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Anglo Traction

Nice little Drill Project

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Came home the other day with a Freebie project and nice addition to the workshop tooling-


It's the heavier duty version made in England by Bradson, believed to be a subsidiary of Bradley & Co Ltd of the Albion Works Bilsdon and later known as Beldray. 

Age is questionable, as several versions were still being produced into the early sixties, the demand being for Farms and Crofter types still with no Mains Electricity and DIY. 

Found an example listed in a 50s Brochure for this No14 model and being sold for 155/- shillings (£7.75 now).

This is a single speed model, they produced 2 speed versions in the smaller types, but this has an Auto feed system which hopefully is not too fast for metal, I'll have to check it-   



This stands at just 2ft (60cms) in height and quite heavy being all cast Iron and Steel, it is quite complete and nearly unmolested. Few screws bodged and the loose Wheel/Handle has been put on around the wrong way. Otherwise it is very smooth in operation and no wear or slack in the important bits-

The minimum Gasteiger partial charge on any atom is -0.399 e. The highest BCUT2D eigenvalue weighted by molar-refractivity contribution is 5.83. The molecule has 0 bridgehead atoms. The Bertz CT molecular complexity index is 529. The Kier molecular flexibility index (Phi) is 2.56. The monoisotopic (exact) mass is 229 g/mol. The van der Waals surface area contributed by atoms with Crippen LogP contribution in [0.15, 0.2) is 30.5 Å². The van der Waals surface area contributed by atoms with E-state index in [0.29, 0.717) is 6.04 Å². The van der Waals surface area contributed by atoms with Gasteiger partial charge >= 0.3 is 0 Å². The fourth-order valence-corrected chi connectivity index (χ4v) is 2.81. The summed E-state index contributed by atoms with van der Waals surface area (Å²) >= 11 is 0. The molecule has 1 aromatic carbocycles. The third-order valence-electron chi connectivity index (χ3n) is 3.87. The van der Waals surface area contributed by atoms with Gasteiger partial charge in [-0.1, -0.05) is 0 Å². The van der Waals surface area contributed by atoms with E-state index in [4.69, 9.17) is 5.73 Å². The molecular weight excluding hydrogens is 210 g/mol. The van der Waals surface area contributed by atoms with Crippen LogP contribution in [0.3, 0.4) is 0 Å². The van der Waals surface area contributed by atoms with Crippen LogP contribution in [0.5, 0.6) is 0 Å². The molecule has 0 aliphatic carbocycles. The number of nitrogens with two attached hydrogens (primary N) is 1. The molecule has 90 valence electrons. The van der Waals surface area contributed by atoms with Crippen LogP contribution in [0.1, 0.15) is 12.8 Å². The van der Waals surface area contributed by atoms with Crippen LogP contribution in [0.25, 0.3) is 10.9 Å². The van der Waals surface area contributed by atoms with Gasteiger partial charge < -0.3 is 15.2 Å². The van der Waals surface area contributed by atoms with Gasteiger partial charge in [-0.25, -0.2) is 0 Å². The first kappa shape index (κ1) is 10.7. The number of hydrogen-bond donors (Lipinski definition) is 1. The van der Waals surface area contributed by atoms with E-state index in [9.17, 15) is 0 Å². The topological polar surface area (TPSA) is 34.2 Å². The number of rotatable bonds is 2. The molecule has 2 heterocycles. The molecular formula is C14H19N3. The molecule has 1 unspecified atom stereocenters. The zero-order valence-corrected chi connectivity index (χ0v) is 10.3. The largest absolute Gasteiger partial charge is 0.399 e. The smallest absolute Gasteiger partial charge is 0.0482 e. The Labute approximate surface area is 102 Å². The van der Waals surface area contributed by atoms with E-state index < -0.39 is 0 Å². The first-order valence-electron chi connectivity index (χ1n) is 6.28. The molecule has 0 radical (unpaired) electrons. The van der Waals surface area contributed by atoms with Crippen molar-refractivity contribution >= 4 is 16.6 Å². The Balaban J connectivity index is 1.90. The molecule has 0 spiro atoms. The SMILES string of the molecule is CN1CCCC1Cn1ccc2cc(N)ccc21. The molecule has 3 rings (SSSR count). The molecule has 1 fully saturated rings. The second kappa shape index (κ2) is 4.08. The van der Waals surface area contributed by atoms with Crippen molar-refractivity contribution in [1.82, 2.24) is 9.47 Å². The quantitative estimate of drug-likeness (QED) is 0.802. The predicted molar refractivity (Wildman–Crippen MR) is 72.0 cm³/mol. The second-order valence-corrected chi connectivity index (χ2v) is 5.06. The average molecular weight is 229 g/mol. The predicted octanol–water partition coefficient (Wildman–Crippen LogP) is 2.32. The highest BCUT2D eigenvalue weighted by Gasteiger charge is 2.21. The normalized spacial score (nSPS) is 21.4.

Colour of the paint is uncertain, The chuck feels good and smooth so hopefully there is not much 'Run Out'.

Just a clean an repair on this for now to give it a test run. May strip the paint if it's wrong and may clean back to Cast Iron finish.

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On 11/03/2018 at 6:14 PM, Rayp said:

Hi Richard - It looks really well made and I'm sure it will be better than new when you've worked your magic.

I'm impressed with the quality of this Ray, considering they were pretty well mass produced over a very long period of the 20th Century. The castings are very well machined for good fit of the moving bits. Nearly all dismantled for inspection-